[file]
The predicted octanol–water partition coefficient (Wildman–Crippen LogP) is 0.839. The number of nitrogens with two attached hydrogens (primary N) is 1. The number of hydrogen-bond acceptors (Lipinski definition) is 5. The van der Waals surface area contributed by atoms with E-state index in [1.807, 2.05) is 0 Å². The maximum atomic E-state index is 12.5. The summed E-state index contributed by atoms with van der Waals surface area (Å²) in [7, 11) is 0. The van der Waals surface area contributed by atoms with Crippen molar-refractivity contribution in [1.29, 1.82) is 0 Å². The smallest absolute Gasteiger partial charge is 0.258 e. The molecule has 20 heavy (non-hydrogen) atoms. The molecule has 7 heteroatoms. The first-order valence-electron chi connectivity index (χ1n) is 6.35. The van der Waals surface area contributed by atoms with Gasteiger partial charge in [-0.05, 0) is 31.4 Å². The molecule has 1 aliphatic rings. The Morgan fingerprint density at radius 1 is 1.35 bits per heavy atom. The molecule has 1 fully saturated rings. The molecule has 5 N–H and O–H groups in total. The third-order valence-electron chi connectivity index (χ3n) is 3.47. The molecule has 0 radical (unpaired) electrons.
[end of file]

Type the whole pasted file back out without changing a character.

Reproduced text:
The predicted octanol–water partition coefficient (Wildman–Crippen LogP) is 0.839. The number of nitrogens with two attached hydrogens (primary N) is 1. The number of hydrogen-bond acceptors (Lipinski definition) is 5. The van der Waals surface area contributed by atoms with E-state index in [1.807, 2.05) is 0 Å². The maximum atomic E-state index is 12.5. The summed E-state index contributed by atoms with van der Waals surface area (Å²) in [7, 11) is 0. The van der Waals surface area contributed by atoms with Crippen molar-refractivity contribution in [1.29, 1.82) is 0 Å². The smallest absolute Gasteiger partial charge is 0.258 e. The molecule has 20 heavy (non-hydrogen) atoms. The molecule has 7 heteroatoms. The first-order valence-electron chi connectivity index (χ1n) is 6.35. The van der Waals surface area contributed by atoms with Gasteiger partial charge in [-0.05, 0) is 31.4 Å². The molecule has 1 aliphatic rings. The Morgan fingerprint density at radius 1 is 1.35 bits per heavy atom. The molecule has 1 fully saturated rings. The molecule has 5 N–H and O–H groups in total. The third-order valence-electron chi connectivity index (χ3n) is 3.47. The molecule has 0 radical (unpaired) electrons.